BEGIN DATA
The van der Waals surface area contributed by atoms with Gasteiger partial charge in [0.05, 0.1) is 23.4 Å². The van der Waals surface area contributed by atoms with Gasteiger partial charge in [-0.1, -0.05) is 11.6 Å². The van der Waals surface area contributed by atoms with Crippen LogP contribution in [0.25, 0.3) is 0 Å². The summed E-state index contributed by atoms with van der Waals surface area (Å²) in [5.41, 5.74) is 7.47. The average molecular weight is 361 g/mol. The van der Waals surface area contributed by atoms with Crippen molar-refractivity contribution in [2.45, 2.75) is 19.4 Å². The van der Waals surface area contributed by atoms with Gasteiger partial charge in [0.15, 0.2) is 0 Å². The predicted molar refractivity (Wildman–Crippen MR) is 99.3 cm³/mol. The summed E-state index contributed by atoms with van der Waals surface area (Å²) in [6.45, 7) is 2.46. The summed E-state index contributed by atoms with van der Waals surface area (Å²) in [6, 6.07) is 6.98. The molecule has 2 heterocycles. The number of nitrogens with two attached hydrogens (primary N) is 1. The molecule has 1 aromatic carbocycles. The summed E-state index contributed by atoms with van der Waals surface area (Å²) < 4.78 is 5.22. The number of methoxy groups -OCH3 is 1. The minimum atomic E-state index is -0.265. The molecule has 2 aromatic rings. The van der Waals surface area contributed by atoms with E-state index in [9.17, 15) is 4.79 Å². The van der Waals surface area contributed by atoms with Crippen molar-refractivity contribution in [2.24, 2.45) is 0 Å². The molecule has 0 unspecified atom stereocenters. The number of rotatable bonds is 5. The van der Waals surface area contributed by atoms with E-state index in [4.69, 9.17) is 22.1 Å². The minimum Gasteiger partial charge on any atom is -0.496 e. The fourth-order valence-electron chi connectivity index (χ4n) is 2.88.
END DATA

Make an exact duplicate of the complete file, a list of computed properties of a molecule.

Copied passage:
The van der Waals surface area contributed by atoms with Gasteiger partial charge in [0.05, 0.1) is 23.4 Å². The van der Waals surface area contributed by atoms with Gasteiger partial charge in [-0.1, -0.05) is 11.6 Å². The van der Waals surface area contributed by atoms with Crippen LogP contribution in [0.25, 0.3) is 0 Å². The summed E-state index contributed by atoms with van der Waals surface area (Å²) in [5.41, 5.74) is 7.47. The average molecular weight is 361 g/mol. The van der Waals surface area contributed by atoms with Crippen molar-refractivity contribution in [2.45, 2.75) is 19.4 Å². The van der Waals surface area contributed by atoms with Gasteiger partial charge in [0.15, 0.2) is 0 Å². The predicted molar refractivity (Wildman–Crippen MR) is 99.3 cm³/mol. The summed E-state index contributed by atoms with van der Waals surface area (Å²) in [6.45, 7) is 2.46. The summed E-state index contributed by atoms with van der Waals surface area (Å²) in [6, 6.07) is 6.98. The molecule has 2 heterocycles. The number of nitrogens with two attached hydrogens (primary N) is 1. The molecule has 1 aromatic carbocycles. The summed E-state index contributed by atoms with van der Waals surface area (Å²) < 4.78 is 5.22. The number of methoxy groups -OCH3 is 1. The minimum atomic E-state index is -0.265. The molecule has 2 aromatic rings. The van der Waals surface area contributed by atoms with E-state index in [9.17, 15) is 4.79 Å². The van der Waals surface area contributed by atoms with Crippen molar-refractivity contribution in [2.24, 2.45) is 0 Å². The molecule has 0 unspecified atom stereocenters. The number of rotatable bonds is 5. The van der Waals surface area contributed by atoms with E-state index in [4.69, 9.17) is 22.1 Å². The minimum Gasteiger partial charge on any atom is -0.496 e. The fourth-order valence-electron chi connectivity index (χ4n) is 2.88.